We set goals, strive for them and only consider ourselves successful if we attain them and attain them well. Reaching milestones is important BUT when we equate those milestones with “success”, we get ourselves in trouble. Sometimes reaching certain goals just doesn’t happen because there are circumstances that are completely out of our control or there are other factors that prevent our accomplishment. That being the case, we can’t “succeed” if success only means getting to our goal.
What is the opposite of success? Failure.—a huge, stress-filled word in our vocabulary. If success is reaching our desired outcome, failure is not reaching it. Try changing how you think:
1. What exactly is your definition of success?
I would be a success if….. Example: I would be a success if I could get my weight down 20 pounds by New Year’s Eve. Example: I would be a success if my boss likes my ideas.
2. Is there anything that could happen that would prevent you from achieving your definition of success?
Example: Oh yes, I could cheat on my diet and end of only losing 5 pounds....or gaining 5 pounds.
Example: My ideas may not be what my boss is looking for.
3. What is your definition of failure? (it’s going to be the opposite of success)
I would fail if….
Example: I would fail if I don’t lose the 20 lbs by New Year’s. I don’t lose them so I conclude: I am a failure.
Example: I would fail if my boss doesn’t like my ideas. He doesn’t so I conclude I am a failure.
4. How would it change your life if you knew it was nearly impossible to fail and that you would succeed almost 98% of the time?
Make your definition of success as easy to achieve as possible.
Example: My definition of success is to always learn something from any given situation.
Example: It would be great to lose 20 pounds by New Year’s. That would be my desired outcome, true, but I’m going to stop a minute and ask myself a few questions.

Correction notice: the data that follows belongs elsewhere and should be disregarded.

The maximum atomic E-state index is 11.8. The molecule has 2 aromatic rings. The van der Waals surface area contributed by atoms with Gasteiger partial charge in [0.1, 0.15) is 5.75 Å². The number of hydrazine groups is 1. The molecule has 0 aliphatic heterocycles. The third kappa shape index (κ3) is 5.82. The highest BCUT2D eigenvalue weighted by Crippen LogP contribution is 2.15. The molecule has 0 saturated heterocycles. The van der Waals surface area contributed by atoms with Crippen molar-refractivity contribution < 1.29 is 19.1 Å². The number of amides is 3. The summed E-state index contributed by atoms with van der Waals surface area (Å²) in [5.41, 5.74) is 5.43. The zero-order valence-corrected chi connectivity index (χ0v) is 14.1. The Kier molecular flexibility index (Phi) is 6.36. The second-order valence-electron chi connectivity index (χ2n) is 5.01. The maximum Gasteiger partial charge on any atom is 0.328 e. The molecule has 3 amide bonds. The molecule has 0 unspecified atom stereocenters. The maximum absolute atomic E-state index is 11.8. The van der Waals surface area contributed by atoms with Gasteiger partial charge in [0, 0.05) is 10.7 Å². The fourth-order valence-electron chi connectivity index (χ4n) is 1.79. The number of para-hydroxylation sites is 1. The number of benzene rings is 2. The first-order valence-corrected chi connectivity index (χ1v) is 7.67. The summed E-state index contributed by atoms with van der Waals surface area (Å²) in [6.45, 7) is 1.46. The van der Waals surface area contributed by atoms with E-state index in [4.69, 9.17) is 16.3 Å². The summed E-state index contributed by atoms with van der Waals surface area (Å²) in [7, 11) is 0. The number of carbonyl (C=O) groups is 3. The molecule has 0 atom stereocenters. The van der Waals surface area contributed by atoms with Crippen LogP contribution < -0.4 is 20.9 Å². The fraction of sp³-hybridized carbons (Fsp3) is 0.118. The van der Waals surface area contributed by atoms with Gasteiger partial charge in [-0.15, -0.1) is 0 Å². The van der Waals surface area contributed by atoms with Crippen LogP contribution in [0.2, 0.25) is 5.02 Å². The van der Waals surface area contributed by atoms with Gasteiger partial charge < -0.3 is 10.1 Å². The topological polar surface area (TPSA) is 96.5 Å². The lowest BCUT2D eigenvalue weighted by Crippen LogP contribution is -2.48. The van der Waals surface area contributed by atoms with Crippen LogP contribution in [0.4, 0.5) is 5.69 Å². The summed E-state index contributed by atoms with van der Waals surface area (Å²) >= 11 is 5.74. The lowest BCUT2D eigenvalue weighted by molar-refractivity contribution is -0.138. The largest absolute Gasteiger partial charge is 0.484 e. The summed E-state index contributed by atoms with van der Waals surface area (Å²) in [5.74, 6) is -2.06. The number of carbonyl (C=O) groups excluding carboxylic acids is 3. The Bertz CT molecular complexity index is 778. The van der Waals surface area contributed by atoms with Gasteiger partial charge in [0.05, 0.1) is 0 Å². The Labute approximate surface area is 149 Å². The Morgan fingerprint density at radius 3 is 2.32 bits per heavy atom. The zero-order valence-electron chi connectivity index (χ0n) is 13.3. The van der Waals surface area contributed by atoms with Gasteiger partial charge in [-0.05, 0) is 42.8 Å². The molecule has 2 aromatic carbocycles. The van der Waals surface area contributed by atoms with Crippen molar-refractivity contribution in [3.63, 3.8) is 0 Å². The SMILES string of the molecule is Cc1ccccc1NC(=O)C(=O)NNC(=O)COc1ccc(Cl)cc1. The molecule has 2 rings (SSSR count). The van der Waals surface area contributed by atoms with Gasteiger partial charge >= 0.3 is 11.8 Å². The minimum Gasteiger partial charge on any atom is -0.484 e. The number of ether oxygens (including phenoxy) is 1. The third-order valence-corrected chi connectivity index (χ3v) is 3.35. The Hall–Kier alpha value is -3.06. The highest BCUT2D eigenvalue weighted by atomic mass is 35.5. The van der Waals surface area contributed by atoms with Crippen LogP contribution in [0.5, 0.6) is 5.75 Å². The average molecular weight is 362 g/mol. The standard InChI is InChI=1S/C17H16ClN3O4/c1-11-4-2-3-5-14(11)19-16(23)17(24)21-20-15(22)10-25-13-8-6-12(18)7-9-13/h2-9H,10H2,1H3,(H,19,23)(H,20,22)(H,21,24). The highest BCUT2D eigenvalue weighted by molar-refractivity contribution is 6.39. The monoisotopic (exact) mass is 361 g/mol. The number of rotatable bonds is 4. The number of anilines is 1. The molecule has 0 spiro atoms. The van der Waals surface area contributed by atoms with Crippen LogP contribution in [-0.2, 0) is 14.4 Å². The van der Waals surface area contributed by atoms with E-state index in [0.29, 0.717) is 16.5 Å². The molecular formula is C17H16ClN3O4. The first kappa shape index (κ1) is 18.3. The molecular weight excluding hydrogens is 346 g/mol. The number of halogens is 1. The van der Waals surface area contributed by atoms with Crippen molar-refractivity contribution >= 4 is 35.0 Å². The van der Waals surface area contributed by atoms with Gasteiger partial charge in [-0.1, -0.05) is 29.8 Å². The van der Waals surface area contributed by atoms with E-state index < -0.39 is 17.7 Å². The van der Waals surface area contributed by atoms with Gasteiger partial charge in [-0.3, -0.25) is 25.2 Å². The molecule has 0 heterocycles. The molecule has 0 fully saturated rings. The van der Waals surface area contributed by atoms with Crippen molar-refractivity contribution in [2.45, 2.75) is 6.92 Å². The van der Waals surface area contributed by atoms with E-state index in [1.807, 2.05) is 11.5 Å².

What makes it important to me to lose 20 pounds? Who would I be losing it for? How did I gain this extra weight in the first place?
(Here, we might discover some obstacles that become clues to emotional eating or other factors that contribute to excess weight that aren’t related to food choices.)
Example: It would be great if my boss liked my ideas. But, if he doesn’t what could I learn from that?
What does it say about me that I was even willing to put my ideas out there?
What do these feelings of rejection tell me about myself and where my security lies?
Do I want to be dependent on the approval of my boss to feel good about my ideas?
Do I understand the guiding principles behind the company that I work for and do my ideas fall in line with that?
Understanding and learning about yourself BECOMES YOUR SUCCESS because it turns you back to your own character. Your most excellent life is not based on actions but on your character – the core of who you are.
These kinds of questions teach you more than all the self-imposed discipline you can muster.
(Regarding our weight loss example, this approach to weight loss is far superior than the temporary fix that most diets are.)
So: If success is learning all I can from every situation, then my definition of failure is to sit down and refuse to ever learn again. This might be a temptation at times but is actually very difficult to do.
Success becomes easy.
Failure becomes hard.
It will take time but practice this in every situation that comes up. Over the next few weeks take time to develop your definition of success and failure. This changed way of thinking is worth the work!